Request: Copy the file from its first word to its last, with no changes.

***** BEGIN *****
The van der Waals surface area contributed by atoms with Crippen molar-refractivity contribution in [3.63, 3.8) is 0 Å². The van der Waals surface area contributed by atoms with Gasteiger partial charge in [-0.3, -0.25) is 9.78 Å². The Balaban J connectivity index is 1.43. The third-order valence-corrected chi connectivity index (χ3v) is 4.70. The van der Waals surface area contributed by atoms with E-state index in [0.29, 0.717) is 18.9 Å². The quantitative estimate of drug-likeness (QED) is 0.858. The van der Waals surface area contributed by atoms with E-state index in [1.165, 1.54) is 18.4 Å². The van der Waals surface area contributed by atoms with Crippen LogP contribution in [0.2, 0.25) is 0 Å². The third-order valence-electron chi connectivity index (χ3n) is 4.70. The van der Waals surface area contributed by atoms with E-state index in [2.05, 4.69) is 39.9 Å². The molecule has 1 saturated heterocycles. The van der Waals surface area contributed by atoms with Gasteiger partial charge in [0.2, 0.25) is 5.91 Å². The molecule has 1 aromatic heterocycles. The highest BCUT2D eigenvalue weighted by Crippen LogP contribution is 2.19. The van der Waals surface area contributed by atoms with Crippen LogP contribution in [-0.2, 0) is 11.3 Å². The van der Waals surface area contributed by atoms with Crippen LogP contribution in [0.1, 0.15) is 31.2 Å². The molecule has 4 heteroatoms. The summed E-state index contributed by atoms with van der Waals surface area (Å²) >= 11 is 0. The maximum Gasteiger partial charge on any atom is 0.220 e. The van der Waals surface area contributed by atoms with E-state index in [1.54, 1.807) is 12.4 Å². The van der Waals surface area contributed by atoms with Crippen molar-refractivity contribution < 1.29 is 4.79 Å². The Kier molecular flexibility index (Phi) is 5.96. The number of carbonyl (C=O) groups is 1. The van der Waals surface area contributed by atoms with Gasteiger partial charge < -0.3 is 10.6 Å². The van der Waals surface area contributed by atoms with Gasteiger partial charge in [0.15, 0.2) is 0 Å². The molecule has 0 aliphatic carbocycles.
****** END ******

The van der Waals surface area contributed by atoms with Crippen molar-refractivity contribution in [3.63, 3.8) is 0 Å². The van der Waals surface area contributed by atoms with Gasteiger partial charge in [-0.3, -0.25) is 9.78 Å². The Balaban J connectivity index is 1.43. The third-order valence-corrected chi connectivity index (χ3v) is 4.70. The van der Waals surface area contributed by atoms with E-state index in [0.29, 0.717) is 18.9 Å². The quantitative estimate of drug-likeness (QED) is 0.858. The van der Waals surface area contributed by atoms with E-state index in [1.165, 1.54) is 18.4 Å². The van der Waals surface area contributed by atoms with Crippen LogP contribution in [0.2, 0.25) is 0 Å². The third-order valence-electron chi connectivity index (χ3n) is 4.70. The van der Waals surface area contributed by atoms with E-state index in [2.05, 4.69) is 39.9 Å². The molecule has 1 saturated heterocycles. The van der Waals surface area contributed by atoms with Gasteiger partial charge in [0.2, 0.25) is 5.91 Å². The molecule has 1 aromatic heterocycles. The highest BCUT2D eigenvalue weighted by Crippen LogP contribution is 2.19. The van der Waals surface area contributed by atoms with Crippen LogP contribution in [-0.2, 0) is 11.3 Å². The van der Waals surface area contributed by atoms with Crippen LogP contribution in [0.1, 0.15) is 31.2 Å². The molecule has 4 heteroatoms. The summed E-state index contributed by atoms with van der Waals surface area (Å²) >= 11 is 0. The maximum Gasteiger partial charge on any atom is 0.220 e. The van der Waals surface area contributed by atoms with E-state index in [1.54, 1.807) is 12.4 Å². The van der Waals surface area contributed by atoms with Crippen molar-refractivity contribution < 1.29 is 4.79 Å². The Kier molecular flexibility index (Phi) is 5.96. The number of carbonyl (C=O) groups is 1. The van der Waals surface area contributed by atoms with Gasteiger partial charge < -0.3 is 10.6 Å². The van der Waals surface area contributed by atoms with Gasteiger partial charge in [0.15, 0.2) is 0 Å². The molecule has 0 aliphatic carbocycles.